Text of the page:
Fighting Climate Change From 36,000 Feet
As member states to the United Nation’s International Civil Aviation Organization finalize a market-based measure to reduce emissions from airplanes, Forest Trends President, Michael Jenkins, urges them to include REDD+ programs. Such an inclusion would not only boost tropical forest protection, Jenkins says, but it would also deliver benefits to biodiversity and local and indigenous communities.
Originally appeared on Huffington Post.
29 September 2016 | A few years from now, every time you squeeze into an airplane seat, you could be helping protect the world’s tropical forests. That’s because the airline industry is considering a plan to make up for excessive carbon emissions by financing the preservation of those species-rich forests.
Today, if the international aviation industry were its own country, it would be among the top ten emitters of carbon dioxide globally. And going forward, the industry is expecting a tremendous increase in air travel, especially in developing countries where an estimated 56,000 new passenger aircraft will take to the sky over the next 25 years. This influx of travel will likely cause aviation’s carbon emissions to skyrocket even more, potentially tripling or quadrupling by 2040.
The aviation industry has made some concrete commitments to reduce carbon emissions. It has pledged to cap aviation carbon pollution at 2020 levels and to achieve carbon-neutral growth after 2020. However, there is a limit to how much airlines can reduce carbon pollution through measures such as increasing engine efficiency or building lighter planes which burn less fuel, and the industry is unlikely to meet its emission reduction commitments through technological advances alone. The gap between expected emissions and industry goals is expected to be at least 3 billion tons of carbon dioxide by 2035.
As a result, the aviation industry is exploring additional ways to reduce its carbon pollution. That’s where forests enter the equation.
One option to offset airline emissions that cannot be cut with technological advances is to pay developing countries that are protecting their forests. Such a step would contribute to slowing climate change because forests store between one-third and one-fourth of global carbon dioxide (CO2) emissions, and tropical forests alone absorb almost one-fifth of all carbon dioxide released each year from the burning of fossil fuels.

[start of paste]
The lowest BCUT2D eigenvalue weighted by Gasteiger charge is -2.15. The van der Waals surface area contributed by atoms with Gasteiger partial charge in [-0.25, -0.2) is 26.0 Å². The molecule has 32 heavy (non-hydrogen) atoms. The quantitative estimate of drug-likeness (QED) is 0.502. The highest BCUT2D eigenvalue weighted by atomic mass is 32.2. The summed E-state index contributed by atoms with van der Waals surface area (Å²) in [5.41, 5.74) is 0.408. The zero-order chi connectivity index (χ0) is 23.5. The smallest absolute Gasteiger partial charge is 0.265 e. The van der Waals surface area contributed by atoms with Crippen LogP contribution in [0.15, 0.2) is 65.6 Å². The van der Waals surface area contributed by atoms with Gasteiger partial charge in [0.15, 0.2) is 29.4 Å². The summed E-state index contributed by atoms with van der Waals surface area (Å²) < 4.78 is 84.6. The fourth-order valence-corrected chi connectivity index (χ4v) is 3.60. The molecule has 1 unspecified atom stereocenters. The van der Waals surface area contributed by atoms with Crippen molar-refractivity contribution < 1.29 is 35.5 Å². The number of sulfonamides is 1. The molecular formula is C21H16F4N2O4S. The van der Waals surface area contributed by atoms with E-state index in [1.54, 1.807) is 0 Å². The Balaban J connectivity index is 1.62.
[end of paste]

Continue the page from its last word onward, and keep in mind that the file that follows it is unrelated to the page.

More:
This week the International Civil Aviation Organization (ICAO) is meeting in Montreal, Canada, and is poised to finalize a global market-based measure that would allow the airline industry to take advantage of market-based mechanisms to achieve its self-imposed emissions reduction targets while also generating important investments for forest protection.
How would this work? One possibility would be to utilize a policy framework under the Paris Agreement called Reducing Emissions from Deforestation and Forest Degradation (REDD+). (Emissions from the aviation sector are not covered by the Paris Agreement because previous negotiations determined that countries and airlines should reduce emissions from air travel through the ICAO.) According torecent research, the REDD+ program could generate the necessary supply of forest carbon credits for the airline industry to offset its emissions. There are existing programs, such as the World Bank Carbon Fund or programs at the state level in various developing countries, that could support this.
Participating in REDD+ would give the aviation industry an efficient and effective way of achieving emission reductions goals while generating additional benefits for society and the environment, including preserving important habitats for endangered plants and animals, and securing the livelihoods for indigenous and local communities.
The vast majority of climate scientists agree that a global temperature increase of more than 2°C degrees will cause severe, irreversible climate impacts. The Paris Agreement lays out a global action plan that puts the world on a path to limiting global warming to well below 2°C. However, additional actions by the aviation industry are essential since their emissions are not covered by the Paris Agreement. Also, the responsibility of fighting climate change should not rest on governments’ shoulders alone. There is tremendous potential for the private sector to step up, particularly for the aviation industry, and forests can play a key role.
The ICAO — which includes both government and the airline industry representatives — should adopt the REDD+ market-based approach for the international aviation sector to reduce its carbon emissions and meet its climate change goals. In addition, just as the Paris Agreement applies to all countries, the global market-based measure should apply to all countries with no exceptions.
Michael Jenkins is the Founding President and CEO of Forest Trends, which is Ecosystem Marketplace’s publisher.
Please see our Reprint Guidelines for details on republishing our articles.
One thought on “Fighting Climate Change From 36,000 Feet”
Well past time for aviation to pay Market rents on the fossil waste disposal it uses; a price on the weathering of stones by fossil CO2 in air and water set by scarcity.
At ~$300/ton, how much has aviation skated free of paying so far, in the six decades since we knew this was a problem?
At ~$300/ton, how long before aviation solves the issues of biofuel and lighter, more efficient aircraft?